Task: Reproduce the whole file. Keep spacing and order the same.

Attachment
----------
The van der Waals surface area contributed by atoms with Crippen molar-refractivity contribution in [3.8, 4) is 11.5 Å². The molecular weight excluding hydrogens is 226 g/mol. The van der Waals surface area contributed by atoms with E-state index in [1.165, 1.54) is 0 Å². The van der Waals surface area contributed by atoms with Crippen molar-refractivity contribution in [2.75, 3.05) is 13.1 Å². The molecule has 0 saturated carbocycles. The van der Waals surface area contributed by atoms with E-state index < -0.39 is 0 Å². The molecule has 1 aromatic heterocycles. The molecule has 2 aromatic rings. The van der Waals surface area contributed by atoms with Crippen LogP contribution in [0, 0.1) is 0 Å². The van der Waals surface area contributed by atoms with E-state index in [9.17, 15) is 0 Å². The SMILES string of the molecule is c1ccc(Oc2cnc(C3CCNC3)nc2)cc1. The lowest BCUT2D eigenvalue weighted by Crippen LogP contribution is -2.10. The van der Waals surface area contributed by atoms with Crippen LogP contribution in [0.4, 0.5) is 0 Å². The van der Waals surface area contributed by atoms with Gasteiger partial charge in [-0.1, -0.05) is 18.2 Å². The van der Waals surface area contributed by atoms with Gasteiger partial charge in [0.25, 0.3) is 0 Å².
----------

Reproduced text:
The van der Waals surface area contributed by atoms with Crippen molar-refractivity contribution in [3.8, 4) is 11.5 Å². The molecular weight excluding hydrogens is 226 g/mol. The van der Waals surface area contributed by atoms with E-state index in [1.165, 1.54) is 0 Å². The van der Waals surface area contributed by atoms with Crippen molar-refractivity contribution in [2.75, 3.05) is 13.1 Å². The molecule has 0 saturated carbocycles. The van der Waals surface area contributed by atoms with E-state index < -0.39 is 0 Å². The molecule has 1 aromatic heterocycles. The molecule has 2 aromatic rings. The van der Waals surface area contributed by atoms with Crippen LogP contribution in [0, 0.1) is 0 Å². The van der Waals surface area contributed by atoms with E-state index in [9.17, 15) is 0 Å². The SMILES string of the molecule is c1ccc(Oc2cnc(C3CCNC3)nc2)cc1. The lowest BCUT2D eigenvalue weighted by Crippen LogP contribution is -2.10. The van der Waals surface area contributed by atoms with Crippen LogP contribution in [0.4, 0.5) is 0 Å². The van der Waals surface area contributed by atoms with Gasteiger partial charge in [-0.1, -0.05) is 18.2 Å². The van der Waals surface area contributed by atoms with Gasteiger partial charge in [0.25, 0.3) is 0 Å².